What makes Snapchat so addictive, according to the standard refrain, is that it lets people send incriminating pictures guilt-free. Instead of us being self-destructive, it's the messages that self-destruct.
But for many Snapchatters, the appeal of the photo-sharing app lies somewhere else entirely: Snapchat forces focus.
We don't know how long we’ll have to look at the pictures delivered to our phones, but we do know we’ll lose them soon. Once we've opened them, they stick around for seconds, nothing more. Checking Snapchat gets us to eliminate distractions and, for a few moments, commit our undivided attention to a single task. Not even our boyfriends or babies are so compelling.
These ephemeral messages have proved so irresistible that both Apple and Tinder last week unveiled their own Snapchat-style clones. That's in addition to the half-dozen ephemeral messaging apps that have debuted since Snapchat's 2011 founding.
On Facebook, Twitter, Instagram or Secret, we gawk at a never-ending, constantly-updating feed -- a string of updates with a name that, unintentionally but appropriately, calls to mind the troughs of slop shoveled to livestock. The feed is mass content, presented en masse. Snapchat, by contrast, seems like the closest thing the Internet has to artisanal-style “small batch” goods: an imperfect but hand-made creation offered to a few people in a mini serving size that won’t last. The fact that we use Snapchat to show sides of us we shield from other social sites only makes the app more engaging.
I know this because I am a Snapchat hoarder. When I receive a snap, I don’t look at it. I silently congratulate myself on having friends who choose to communicate with me, I put down my phone and I wait. It might be hours, or it could be days. The snaps start piling up. Once I’m alone someplace very quiet, with nothing at all to do, I take out my phone, bring my face very close to its glowing screen and stare at the blink-and-you’ll-miss-it missives that I’ve temporarily been offered. Nothing can pull me away.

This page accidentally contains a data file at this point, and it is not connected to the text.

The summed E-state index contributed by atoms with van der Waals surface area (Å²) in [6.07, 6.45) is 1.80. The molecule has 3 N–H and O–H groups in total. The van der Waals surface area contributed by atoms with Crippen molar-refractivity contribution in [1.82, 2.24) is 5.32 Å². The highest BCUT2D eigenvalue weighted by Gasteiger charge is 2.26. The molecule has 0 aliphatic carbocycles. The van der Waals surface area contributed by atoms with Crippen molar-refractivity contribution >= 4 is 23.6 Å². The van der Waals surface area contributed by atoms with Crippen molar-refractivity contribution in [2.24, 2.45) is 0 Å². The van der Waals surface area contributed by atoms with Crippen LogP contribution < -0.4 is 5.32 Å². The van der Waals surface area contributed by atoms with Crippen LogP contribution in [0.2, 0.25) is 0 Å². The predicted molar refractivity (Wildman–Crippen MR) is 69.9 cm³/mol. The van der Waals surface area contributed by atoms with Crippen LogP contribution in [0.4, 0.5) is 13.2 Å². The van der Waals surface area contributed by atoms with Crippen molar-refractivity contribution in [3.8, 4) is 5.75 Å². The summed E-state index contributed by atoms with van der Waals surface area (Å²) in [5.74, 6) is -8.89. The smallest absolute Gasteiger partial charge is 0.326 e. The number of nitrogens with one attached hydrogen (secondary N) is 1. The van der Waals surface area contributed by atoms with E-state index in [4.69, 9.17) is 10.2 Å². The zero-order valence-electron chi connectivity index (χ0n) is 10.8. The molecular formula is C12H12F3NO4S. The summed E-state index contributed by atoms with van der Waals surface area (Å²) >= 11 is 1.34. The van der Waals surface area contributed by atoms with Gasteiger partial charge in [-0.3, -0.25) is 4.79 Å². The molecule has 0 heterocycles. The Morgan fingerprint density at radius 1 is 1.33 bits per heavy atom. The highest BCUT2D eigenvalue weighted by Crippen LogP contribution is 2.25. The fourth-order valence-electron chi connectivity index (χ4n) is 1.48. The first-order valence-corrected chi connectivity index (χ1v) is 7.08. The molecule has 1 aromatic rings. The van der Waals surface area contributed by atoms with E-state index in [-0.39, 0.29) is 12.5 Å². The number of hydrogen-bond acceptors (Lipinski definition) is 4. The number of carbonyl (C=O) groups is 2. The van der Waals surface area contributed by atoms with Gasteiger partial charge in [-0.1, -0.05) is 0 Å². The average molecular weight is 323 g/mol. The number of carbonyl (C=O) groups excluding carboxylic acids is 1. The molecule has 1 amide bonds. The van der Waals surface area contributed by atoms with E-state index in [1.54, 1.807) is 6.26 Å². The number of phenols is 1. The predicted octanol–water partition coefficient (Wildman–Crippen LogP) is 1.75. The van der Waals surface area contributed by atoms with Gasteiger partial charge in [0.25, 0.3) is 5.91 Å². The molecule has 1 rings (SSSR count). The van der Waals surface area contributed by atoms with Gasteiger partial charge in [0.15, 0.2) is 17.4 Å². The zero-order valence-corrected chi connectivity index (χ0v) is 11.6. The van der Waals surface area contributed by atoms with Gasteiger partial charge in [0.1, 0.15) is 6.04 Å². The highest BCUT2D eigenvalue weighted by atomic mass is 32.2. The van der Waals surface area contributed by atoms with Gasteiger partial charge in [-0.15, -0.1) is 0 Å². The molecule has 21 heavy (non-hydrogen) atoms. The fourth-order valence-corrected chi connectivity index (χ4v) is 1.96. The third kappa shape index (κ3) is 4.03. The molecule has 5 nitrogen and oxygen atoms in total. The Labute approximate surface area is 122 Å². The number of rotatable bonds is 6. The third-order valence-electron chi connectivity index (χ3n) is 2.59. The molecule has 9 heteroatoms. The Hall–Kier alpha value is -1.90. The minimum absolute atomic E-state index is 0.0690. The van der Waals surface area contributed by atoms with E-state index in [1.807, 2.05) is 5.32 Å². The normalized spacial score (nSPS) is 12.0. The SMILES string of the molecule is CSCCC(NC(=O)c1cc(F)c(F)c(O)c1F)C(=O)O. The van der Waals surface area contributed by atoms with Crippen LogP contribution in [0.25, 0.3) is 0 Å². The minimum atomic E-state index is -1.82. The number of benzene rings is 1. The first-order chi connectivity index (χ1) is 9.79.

I’m not alone in this routine. Danah Boyd, a researcher at New York University and author of It’s Complicated: The Social Lives of Networked Teens, made a similar observation in her time studying the tech habits of American teenagers.
“In a digital world where everyone’s flicking through headshots, images, and text without processing any of it, Snapchat asks you to stand still and pay attention to the gift that someone in your network just gave you,” Boyd wrote earlier this year. “Rather than serving as yet-another distraction, Snapchat invites focus.”
For apps like Tinder and Snapchat, the undivided attention their ephemeral messages attract could be a valuable pitch to the advertisers these still-unprofitable startups might choose to woo. Past social media services have focused on quantity, such that he who has the most people (and data) wins. But these services, if they maintain our interest, could compete on slightly different terms. They’ll not only claim more of us -- by adding additional members -- but they’ll also have more of a claim on us. Already, Snapchat, which reportedly turned down a $3 billion acquisition offer from Facebook, is worth an estimated $4 billion.
The traditional Silicon Valley model, perfected by Google, Apple and others, has sought to hang on to us by stockpiling more and more of our information, from music to emails. The success of Snapchat suggests the new prototype could be the opposite: We stay wherever we know the content will vanish.
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